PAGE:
Most genealogists have heard of 23andMe. They offer services that can be interesting to people who are trying to learn more about their family tree. 23AndMe offers a service that can connect you to other users who share similar DNA.
The thing that 23andMe is the most noted for, however, is their DNA testing kits. A person buys a kit, sends out a sample of their DNA, and waits for results. People have used these kits to learn if their genetics indicated that they were at risk for certain diseases or conditions. The results could also tell a person more about his or her heritage.
The Food and Drug Administration (FDA) has ordered 23andMe to stop selling their home-testing kits. One problem that the FDA has identified is that the 23andME Saliva Collection Kit and Personal Genome Service (PGS) has been marketed without having the proper clearance or approval of the Federal Food, Drug, and Cosmetic Act (the FD&C Act).
The FDA has been interacting with 23andMe in regards to their home-testing kits for a while. At this time, the FDA feels that they don’t have any assurance that 23andMe has “analytically or clinically validated the PGS for its intended uses”. As such, 23andMe must discontinue marketing (or selling) its Personal Genome Service until such time as it receives FDA marketing authorization.
What is the FDA concerned about? The agency is worried about the potential health consequences for customers who received inaccurate results from their DNA testing kit. The kits do not require the opinion of a doctor. This could lead to people making inaccurate health choices, based upon the results they received.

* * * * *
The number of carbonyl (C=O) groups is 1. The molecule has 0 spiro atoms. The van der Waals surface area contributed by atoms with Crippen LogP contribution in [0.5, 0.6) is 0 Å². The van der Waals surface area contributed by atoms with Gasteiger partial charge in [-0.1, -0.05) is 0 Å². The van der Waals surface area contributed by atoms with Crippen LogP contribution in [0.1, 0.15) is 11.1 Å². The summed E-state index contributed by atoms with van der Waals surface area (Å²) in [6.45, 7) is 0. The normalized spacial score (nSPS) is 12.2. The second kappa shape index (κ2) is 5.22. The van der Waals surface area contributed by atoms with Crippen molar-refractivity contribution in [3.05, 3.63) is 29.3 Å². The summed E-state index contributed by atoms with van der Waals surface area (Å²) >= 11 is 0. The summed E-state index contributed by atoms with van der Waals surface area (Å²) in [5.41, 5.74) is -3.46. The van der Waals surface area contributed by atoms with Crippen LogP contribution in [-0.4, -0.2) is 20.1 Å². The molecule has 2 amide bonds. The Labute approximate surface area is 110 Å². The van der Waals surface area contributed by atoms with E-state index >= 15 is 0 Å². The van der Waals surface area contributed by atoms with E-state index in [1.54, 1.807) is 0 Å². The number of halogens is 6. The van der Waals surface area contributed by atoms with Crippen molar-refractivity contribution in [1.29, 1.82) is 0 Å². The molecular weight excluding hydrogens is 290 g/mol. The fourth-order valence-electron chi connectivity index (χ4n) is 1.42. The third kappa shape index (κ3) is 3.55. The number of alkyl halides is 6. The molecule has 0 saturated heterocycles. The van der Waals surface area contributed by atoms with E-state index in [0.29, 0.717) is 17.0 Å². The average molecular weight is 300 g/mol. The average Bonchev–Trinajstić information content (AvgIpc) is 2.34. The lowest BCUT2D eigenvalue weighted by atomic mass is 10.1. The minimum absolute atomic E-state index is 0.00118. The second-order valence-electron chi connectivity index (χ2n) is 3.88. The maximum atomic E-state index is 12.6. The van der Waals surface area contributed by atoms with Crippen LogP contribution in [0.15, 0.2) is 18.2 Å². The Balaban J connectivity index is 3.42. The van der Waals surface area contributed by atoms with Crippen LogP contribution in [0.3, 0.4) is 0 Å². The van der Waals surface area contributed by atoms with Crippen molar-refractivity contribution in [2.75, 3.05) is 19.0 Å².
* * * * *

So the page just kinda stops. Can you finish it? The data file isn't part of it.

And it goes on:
For example, a person who got results from 23andMe that incorrectly indicated that he was at low risk of cancer might choose to skip some types of testing or preventative care that he actually did need. Conversely, a woman whose DNA test kit said she was at high risk for breast cancer might seek out surgery or chemotherapy that was not truly necessary.
This brings up a question that has been floating around for a while now. Should companies that sell home DNA testing kits be allowed to do so? Should these types of home testing kits be restricted to people whose doctor’s prescribe them (so the doctor can provide appropriate follow up care)?
What about genealogists who are using the DNA kits to fill in their family tree (and not for medical purposes)? How will restrictions on the sale of the kits affect their research? There are no easy answers to these questions.
Meanwhile, 23andMe has posted a statement on the 23andMe blog regarding the letter they received from the FDA. Their short statement reads:
We have received the warning letter from the Food and Drug Administration. We recognize that we have not met the FDA’s expectations regarding timeline and communication regarding our submission. Our relationship with the FDA is extremely important to us and we are committed to fully engaging with them to address their concerns.”
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